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Pilot Program Will Put Cameras in Federal Courtrooms in Chicago

Fellow Chicago injury lawyers might be interested to learn that a few local federal courtrooms will soon have a new addition-video cameras. Considering that most local law firms were out of commission over the week between Christmas and New Years, many may have missed the story from WGN TV explaining that Chicago will be one of slightly more than a dozen locations in which the camera project will be tried.

According to the story, the three-year pilot program will record select federal civil case trials. The decision to do so was made by the Judicial Conference of the United States, which approved use in fourteen districts. In addition to Chicago, cameras will be placed in federal courtrooms in northern California and Massachusetts. However, the Chicago location, at the Dirksen Federal Building, is the largest of the courts to participate in the trial program.

While the program has been in the works for quite some time, it is set to start now for at the beginning year. Those involved explained that the cameras are already in place in the participating rooms. Three cameras will be shooting directly at three different spots in the courtroom-the bench, the podium, and the witness box. Local practitioners will be interested to know that judges can choose not to have their faces shown, if they desire. Also, the jury will never be shown.

Unlike in a few of the other locations participating in the test, the Chicago cameras will not stream directly to the public online. Instead, the video will be saved on a network. Then, interested community members will be able to visit the website for the federal courts of the Northern District and view the video clips after the fact. This “time delay” will allow those involved to make any edits that may be deemed necessary. It will be interesting to see if there is anything that plays out in a courtroom that is ultimately decided to be unfit for public viewing. In all cases the judge will make the final call on whether or not the tape is edited.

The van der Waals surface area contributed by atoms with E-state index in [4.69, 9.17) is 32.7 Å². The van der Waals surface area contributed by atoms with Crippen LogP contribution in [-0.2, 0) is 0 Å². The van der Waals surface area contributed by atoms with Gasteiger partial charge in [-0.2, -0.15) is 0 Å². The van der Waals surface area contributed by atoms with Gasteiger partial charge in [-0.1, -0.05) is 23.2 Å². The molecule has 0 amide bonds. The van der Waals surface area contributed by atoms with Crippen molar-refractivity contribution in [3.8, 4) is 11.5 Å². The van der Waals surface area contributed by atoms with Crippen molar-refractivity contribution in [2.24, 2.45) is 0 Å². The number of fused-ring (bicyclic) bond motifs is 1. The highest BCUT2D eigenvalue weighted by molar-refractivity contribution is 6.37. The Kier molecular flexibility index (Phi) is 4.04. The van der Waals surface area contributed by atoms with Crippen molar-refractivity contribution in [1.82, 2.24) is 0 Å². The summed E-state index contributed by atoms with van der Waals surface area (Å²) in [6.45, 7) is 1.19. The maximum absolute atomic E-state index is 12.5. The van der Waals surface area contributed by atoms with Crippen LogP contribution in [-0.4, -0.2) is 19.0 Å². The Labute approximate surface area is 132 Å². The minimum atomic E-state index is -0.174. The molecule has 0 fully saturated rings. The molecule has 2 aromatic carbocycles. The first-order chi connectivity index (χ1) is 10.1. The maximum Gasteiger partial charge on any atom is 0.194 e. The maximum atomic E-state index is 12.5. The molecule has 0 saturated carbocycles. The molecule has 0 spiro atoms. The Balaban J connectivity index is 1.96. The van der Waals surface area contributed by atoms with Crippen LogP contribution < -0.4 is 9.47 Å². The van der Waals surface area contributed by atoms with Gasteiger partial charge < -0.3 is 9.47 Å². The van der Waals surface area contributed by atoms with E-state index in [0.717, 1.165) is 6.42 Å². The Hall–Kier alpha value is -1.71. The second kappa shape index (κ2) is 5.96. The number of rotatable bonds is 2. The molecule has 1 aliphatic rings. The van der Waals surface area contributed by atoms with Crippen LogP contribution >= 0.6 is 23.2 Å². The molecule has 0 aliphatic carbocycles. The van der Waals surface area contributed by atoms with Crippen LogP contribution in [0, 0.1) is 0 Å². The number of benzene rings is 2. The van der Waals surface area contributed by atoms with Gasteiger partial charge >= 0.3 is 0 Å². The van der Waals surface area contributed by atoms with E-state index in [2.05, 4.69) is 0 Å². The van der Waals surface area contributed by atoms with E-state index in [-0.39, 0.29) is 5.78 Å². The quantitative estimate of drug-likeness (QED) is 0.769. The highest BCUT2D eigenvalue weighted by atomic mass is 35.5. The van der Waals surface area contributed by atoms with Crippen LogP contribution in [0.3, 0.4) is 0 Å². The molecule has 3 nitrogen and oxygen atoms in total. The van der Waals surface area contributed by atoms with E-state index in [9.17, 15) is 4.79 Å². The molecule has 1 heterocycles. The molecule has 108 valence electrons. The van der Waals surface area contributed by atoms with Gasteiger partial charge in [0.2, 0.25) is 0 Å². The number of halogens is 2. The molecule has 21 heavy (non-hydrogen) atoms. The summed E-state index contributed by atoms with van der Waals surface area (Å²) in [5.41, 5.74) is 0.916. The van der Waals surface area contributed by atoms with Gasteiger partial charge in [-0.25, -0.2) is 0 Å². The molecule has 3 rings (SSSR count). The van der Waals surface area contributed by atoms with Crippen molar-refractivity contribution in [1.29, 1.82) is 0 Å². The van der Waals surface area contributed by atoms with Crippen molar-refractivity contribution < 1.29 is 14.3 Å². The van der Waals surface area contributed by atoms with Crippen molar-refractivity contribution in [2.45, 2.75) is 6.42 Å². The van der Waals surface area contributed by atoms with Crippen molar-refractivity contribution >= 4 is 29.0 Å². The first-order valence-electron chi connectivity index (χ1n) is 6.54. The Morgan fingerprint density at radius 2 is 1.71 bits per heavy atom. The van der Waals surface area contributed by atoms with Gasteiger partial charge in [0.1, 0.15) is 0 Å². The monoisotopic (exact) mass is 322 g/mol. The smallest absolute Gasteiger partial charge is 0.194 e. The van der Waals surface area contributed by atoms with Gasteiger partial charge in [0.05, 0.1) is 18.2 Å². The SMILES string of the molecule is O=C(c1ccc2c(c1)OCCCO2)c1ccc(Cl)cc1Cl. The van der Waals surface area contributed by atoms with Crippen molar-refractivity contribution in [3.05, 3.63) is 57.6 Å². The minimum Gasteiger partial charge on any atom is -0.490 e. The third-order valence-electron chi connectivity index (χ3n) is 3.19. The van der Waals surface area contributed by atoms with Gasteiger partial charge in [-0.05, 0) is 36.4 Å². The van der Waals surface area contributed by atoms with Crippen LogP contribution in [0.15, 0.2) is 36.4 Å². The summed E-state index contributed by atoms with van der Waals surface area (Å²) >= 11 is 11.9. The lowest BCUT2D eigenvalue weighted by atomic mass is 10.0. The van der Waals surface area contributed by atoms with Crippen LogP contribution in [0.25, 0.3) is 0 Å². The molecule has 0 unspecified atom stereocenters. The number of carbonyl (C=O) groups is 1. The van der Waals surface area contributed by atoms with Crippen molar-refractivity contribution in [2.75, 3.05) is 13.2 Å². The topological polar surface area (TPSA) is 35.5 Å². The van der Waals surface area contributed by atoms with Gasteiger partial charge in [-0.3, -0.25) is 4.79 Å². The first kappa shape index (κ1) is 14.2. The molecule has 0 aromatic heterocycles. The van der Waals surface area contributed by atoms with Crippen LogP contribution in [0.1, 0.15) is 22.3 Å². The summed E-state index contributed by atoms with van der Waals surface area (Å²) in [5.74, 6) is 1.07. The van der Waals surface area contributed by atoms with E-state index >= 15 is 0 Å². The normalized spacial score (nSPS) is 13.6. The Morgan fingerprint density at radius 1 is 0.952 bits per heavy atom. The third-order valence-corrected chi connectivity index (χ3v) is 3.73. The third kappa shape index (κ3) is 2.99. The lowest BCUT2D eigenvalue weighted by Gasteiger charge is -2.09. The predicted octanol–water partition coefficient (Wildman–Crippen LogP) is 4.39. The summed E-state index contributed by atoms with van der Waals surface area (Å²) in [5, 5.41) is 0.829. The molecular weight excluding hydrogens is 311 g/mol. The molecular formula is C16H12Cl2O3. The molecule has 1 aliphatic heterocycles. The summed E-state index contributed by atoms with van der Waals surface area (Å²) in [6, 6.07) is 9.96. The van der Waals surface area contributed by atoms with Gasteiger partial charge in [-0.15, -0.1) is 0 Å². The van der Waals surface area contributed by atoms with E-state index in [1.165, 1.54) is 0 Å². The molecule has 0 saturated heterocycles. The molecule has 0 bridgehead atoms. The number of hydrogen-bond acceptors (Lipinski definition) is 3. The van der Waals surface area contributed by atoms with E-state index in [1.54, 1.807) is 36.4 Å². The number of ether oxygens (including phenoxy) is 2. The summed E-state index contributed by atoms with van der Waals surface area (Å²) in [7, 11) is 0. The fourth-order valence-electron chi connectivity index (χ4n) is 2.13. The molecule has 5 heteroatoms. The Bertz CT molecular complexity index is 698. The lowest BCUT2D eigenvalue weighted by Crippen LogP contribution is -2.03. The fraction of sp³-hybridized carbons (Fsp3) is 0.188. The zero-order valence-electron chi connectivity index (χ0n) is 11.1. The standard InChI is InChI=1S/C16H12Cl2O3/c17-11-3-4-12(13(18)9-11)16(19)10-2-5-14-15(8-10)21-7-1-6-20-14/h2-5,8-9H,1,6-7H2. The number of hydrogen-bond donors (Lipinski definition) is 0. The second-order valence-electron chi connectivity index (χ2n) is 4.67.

As the pilot program progresses and the overall effect is better understood, the federal court clerk noted that the project may eventually be expanded to allow live streaming and could include federal criminal trials.

It will be fascinating to see how this plays out, and whether or not it affects courtroom strategy. Chicago injury lawyers and defense attorneys will have a lot of things to consider when it comes to asking judges to censor proceedings. In addition, the greatest effects may be long-term. In other words, it is a bit tough to see how any strategy would change in a Chicago birth injury trial if the jury isn’t seen, the tapes are not live, and the public viewership is only small and after the fact. However, if viewing the tapes becomes popular and more and more local community members do so their perception of the judicial system may ultimately change. Those changing perceptions may have ramifications on the beliefs of the jury pool and could clearly shift public opinion on hot-button issues like medical malpractice damage caps and other tort reform issues.

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